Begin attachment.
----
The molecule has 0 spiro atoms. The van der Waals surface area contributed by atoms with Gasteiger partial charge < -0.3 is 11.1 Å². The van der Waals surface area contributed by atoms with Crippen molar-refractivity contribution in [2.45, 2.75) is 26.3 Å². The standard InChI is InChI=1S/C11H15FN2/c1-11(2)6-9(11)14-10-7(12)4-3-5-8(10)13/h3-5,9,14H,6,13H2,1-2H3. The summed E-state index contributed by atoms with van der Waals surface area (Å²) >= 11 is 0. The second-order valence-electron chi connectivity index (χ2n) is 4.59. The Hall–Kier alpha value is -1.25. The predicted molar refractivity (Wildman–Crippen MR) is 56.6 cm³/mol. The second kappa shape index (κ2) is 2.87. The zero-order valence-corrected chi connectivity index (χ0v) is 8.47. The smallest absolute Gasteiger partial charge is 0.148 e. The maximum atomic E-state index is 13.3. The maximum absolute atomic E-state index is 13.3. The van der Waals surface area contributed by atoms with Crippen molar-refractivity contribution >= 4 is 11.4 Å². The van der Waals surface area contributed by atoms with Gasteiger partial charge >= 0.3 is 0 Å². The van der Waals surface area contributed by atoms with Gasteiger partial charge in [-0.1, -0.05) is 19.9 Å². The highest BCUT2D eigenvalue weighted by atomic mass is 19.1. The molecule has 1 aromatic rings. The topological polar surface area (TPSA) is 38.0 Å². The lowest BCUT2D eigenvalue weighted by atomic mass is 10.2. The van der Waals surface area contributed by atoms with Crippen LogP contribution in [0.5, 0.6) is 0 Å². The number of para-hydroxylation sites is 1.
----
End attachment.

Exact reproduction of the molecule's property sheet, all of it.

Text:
The molecule has 0 spiro atoms. The van der Waals surface area contributed by atoms with Gasteiger partial charge < -0.3 is 11.1 Å². The van der Waals surface area contributed by atoms with Crippen molar-refractivity contribution in [2.45, 2.75) is 26.3 Å². The standard InChI is InChI=1S/C11H15FN2/c1-11(2)6-9(11)14-10-7(12)4-3-5-8(10)13/h3-5,9,14H,6,13H2,1-2H3. The summed E-state index contributed by atoms with van der Waals surface area (Å²) >= 11 is 0. The second-order valence-electron chi connectivity index (χ2n) is 4.59. The Hall–Kier alpha value is -1.25. The predicted molar refractivity (Wildman–Crippen MR) is 56.6 cm³/mol. The second kappa shape index (κ2) is 2.87. The zero-order valence-corrected chi connectivity index (χ0v) is 8.47. The smallest absolute Gasteiger partial charge is 0.148 e. The maximum atomic E-state index is 13.3. The maximum absolute atomic E-state index is 13.3. The van der Waals surface area contributed by atoms with Crippen molar-refractivity contribution >= 4 is 11.4 Å². The van der Waals surface area contributed by atoms with Gasteiger partial charge >= 0.3 is 0 Å². The van der Waals surface area contributed by atoms with Gasteiger partial charge in [-0.1, -0.05) is 19.9 Å². The highest BCUT2D eigenvalue weighted by atomic mass is 19.1. The molecule has 1 aromatic rings. The topological polar surface area (TPSA) is 38.0 Å². The lowest BCUT2D eigenvalue weighted by atomic mass is 10.2. The van der Waals surface area contributed by atoms with Crippen LogP contribution in [0.5, 0.6) is 0 Å². The number of para-hydroxylation sites is 1.